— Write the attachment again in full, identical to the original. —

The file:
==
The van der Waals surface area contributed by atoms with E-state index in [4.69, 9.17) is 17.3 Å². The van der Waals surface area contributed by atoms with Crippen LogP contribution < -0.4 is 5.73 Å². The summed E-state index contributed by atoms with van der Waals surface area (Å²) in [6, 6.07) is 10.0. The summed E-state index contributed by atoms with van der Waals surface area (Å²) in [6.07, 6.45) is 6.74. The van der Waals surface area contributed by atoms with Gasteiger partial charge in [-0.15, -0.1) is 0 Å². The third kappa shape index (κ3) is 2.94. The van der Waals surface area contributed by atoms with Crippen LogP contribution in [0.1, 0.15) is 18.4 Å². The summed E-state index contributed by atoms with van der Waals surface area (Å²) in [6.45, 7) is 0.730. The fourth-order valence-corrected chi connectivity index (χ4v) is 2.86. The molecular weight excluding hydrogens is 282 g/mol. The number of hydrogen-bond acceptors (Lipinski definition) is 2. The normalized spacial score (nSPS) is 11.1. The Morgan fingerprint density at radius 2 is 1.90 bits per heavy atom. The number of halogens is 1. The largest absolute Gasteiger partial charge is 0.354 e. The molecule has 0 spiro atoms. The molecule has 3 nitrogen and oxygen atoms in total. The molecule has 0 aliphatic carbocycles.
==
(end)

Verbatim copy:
The van der Waals surface area contributed by atoms with E-state index in [4.69, 9.17) is 17.3 Å². The van der Waals surface area contributed by atoms with Crippen LogP contribution < -0.4 is 5.73 Å². The summed E-state index contributed by atoms with van der Waals surface area (Å²) in [6, 6.07) is 10.0. The summed E-state index contributed by atoms with van der Waals surface area (Å²) in [6.07, 6.45) is 6.74. The van der Waals surface area contributed by atoms with Gasteiger partial charge in [-0.15, -0.1) is 0 Å². The third kappa shape index (κ3) is 2.94. The van der Waals surface area contributed by atoms with Crippen LogP contribution in [0.1, 0.15) is 18.4 Å². The summed E-state index contributed by atoms with van der Waals surface area (Å²) in [6.45, 7) is 0.730. The fourth-order valence-corrected chi connectivity index (χ4v) is 2.86. The molecular weight excluding hydrogens is 282 g/mol. The number of hydrogen-bond acceptors (Lipinski definition) is 2. The normalized spacial score (nSPS) is 11.1. The Morgan fingerprint density at radius 2 is 1.90 bits per heavy atom. The number of halogens is 1. The largest absolute Gasteiger partial charge is 0.354 e. The molecule has 0 spiro atoms. The molecule has 3 nitrogen and oxygen atoms in total. The molecule has 0 aliphatic carbocycles.